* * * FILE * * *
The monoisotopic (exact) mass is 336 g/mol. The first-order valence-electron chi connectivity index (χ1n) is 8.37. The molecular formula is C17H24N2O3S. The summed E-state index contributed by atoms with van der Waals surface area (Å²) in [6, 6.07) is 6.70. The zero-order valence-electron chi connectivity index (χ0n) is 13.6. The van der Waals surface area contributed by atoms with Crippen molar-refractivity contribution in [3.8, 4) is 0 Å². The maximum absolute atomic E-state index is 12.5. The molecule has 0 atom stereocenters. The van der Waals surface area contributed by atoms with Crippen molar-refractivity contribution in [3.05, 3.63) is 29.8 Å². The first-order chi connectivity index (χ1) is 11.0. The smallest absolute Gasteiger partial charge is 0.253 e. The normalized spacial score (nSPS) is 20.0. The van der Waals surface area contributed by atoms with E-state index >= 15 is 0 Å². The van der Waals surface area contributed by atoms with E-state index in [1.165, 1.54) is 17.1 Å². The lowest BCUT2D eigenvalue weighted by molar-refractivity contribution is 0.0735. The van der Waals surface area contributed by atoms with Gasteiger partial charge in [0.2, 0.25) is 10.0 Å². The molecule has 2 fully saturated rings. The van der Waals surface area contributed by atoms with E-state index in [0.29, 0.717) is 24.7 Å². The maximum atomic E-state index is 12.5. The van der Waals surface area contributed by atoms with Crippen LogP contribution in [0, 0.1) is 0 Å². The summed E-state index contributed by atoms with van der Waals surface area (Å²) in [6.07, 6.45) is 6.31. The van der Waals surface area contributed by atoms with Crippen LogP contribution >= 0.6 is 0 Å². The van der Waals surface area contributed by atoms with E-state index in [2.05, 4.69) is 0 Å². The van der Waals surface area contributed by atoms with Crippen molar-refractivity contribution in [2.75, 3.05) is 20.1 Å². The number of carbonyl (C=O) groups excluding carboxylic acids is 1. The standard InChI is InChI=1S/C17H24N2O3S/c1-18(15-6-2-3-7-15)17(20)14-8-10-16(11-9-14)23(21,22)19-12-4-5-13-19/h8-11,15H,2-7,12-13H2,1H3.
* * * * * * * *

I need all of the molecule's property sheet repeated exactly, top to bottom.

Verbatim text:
The monoisotopic (exact) mass is 336 g/mol. The first-order valence-electron chi connectivity index (χ1n) is 8.37. The molecular formula is C17H24N2O3S. The summed E-state index contributed by atoms with van der Waals surface area (Å²) in [6, 6.07) is 6.70. The zero-order valence-electron chi connectivity index (χ0n) is 13.6. The van der Waals surface area contributed by atoms with Crippen molar-refractivity contribution in [3.8, 4) is 0 Å². The maximum absolute atomic E-state index is 12.5. The molecule has 0 atom stereocenters. The van der Waals surface area contributed by atoms with Crippen molar-refractivity contribution in [3.05, 3.63) is 29.8 Å². The first-order chi connectivity index (χ1) is 11.0. The smallest absolute Gasteiger partial charge is 0.253 e. The normalized spacial score (nSPS) is 20.0. The van der Waals surface area contributed by atoms with E-state index >= 15 is 0 Å². The van der Waals surface area contributed by atoms with E-state index in [1.165, 1.54) is 17.1 Å². The lowest BCUT2D eigenvalue weighted by molar-refractivity contribution is 0.0735. The van der Waals surface area contributed by atoms with Gasteiger partial charge in [0.2, 0.25) is 10.0 Å². The molecule has 2 fully saturated rings. The van der Waals surface area contributed by atoms with E-state index in [0.29, 0.717) is 24.7 Å². The maximum atomic E-state index is 12.5. The van der Waals surface area contributed by atoms with Crippen LogP contribution in [0, 0.1) is 0 Å². The summed E-state index contributed by atoms with van der Waals surface area (Å²) in [6.07, 6.45) is 6.31. The van der Waals surface area contributed by atoms with Crippen LogP contribution >= 0.6 is 0 Å². The van der Waals surface area contributed by atoms with E-state index in [2.05, 4.69) is 0 Å². The van der Waals surface area contributed by atoms with Crippen molar-refractivity contribution in [2.75, 3.05) is 20.1 Å². The number of carbonyl (C=O) groups excluding carboxylic acids is 1. The standard InChI is InChI=1S/C17H24N2O3S/c1-18(15-6-2-3-7-15)17(20)14-8-10-16(11-9-14)23(21,22)19-12-4-5-13-19/h8-11,15H,2-7,12-13H2,1H3.